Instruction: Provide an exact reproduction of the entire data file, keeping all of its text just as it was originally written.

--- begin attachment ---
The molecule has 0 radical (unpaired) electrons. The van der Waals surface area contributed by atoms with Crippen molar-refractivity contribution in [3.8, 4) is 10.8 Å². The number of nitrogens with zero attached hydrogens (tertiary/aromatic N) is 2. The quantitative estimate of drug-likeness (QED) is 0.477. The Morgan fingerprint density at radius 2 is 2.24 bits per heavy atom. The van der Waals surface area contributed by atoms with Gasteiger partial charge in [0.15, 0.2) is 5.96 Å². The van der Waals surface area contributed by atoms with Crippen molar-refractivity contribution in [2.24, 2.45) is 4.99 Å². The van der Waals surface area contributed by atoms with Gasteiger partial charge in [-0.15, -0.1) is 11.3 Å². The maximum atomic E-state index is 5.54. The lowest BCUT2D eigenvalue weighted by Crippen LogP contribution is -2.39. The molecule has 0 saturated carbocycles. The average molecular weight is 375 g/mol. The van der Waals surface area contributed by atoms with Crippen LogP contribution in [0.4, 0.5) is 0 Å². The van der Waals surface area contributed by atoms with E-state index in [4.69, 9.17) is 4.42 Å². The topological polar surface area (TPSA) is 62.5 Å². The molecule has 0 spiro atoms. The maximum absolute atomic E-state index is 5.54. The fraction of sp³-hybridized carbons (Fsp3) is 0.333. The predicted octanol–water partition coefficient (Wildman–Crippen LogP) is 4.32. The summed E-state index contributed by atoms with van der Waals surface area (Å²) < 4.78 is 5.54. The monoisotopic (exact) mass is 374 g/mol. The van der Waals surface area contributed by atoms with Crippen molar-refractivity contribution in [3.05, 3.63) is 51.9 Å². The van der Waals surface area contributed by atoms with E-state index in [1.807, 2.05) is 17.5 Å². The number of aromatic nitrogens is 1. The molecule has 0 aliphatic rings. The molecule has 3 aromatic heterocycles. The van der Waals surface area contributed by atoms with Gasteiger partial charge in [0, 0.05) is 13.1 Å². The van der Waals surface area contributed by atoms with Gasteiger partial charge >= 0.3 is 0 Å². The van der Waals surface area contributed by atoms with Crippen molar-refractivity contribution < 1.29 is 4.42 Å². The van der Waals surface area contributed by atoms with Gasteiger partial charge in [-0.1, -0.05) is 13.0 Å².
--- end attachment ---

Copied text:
The molecule has 0 radical (unpaired) electrons. The van der Waals surface area contributed by atoms with Crippen molar-refractivity contribution in [3.8, 4) is 10.8 Å². The number of nitrogens with zero attached hydrogens (tertiary/aromatic N) is 2. The quantitative estimate of drug-likeness (QED) is 0.477. The Morgan fingerprint density at radius 2 is 2.24 bits per heavy atom. The van der Waals surface area contributed by atoms with Gasteiger partial charge in [0.15, 0.2) is 5.96 Å². The van der Waals surface area contributed by atoms with Crippen molar-refractivity contribution in [2.24, 2.45) is 4.99 Å². The van der Waals surface area contributed by atoms with Gasteiger partial charge in [-0.15, -0.1) is 11.3 Å². The maximum atomic E-state index is 5.54. The lowest BCUT2D eigenvalue weighted by Crippen LogP contribution is -2.39. The molecule has 0 saturated carbocycles. The average molecular weight is 375 g/mol. The van der Waals surface area contributed by atoms with Crippen LogP contribution in [0.4, 0.5) is 0 Å². The van der Waals surface area contributed by atoms with E-state index in [4.69, 9.17) is 4.42 Å². The topological polar surface area (TPSA) is 62.5 Å². The molecule has 0 spiro atoms. The maximum absolute atomic E-state index is 5.54. The fraction of sp³-hybridized carbons (Fsp3) is 0.333. The predicted octanol–water partition coefficient (Wildman–Crippen LogP) is 4.32. The summed E-state index contributed by atoms with van der Waals surface area (Å²) < 4.78 is 5.54. The monoisotopic (exact) mass is 374 g/mol. The van der Waals surface area contributed by atoms with Crippen molar-refractivity contribution in [3.05, 3.63) is 51.9 Å². The van der Waals surface area contributed by atoms with E-state index in [1.807, 2.05) is 17.5 Å². The number of aromatic nitrogens is 1. The molecule has 0 aliphatic rings. The molecule has 3 aromatic heterocycles. The van der Waals surface area contributed by atoms with Gasteiger partial charge in [0, 0.05) is 13.1 Å². The van der Waals surface area contributed by atoms with Gasteiger partial charge >= 0.3 is 0 Å². The van der Waals surface area contributed by atoms with Crippen molar-refractivity contribution < 1.29 is 4.42 Å². The van der Waals surface area contributed by atoms with Gasteiger partial charge in [-0.1, -0.05) is 13.0 Å².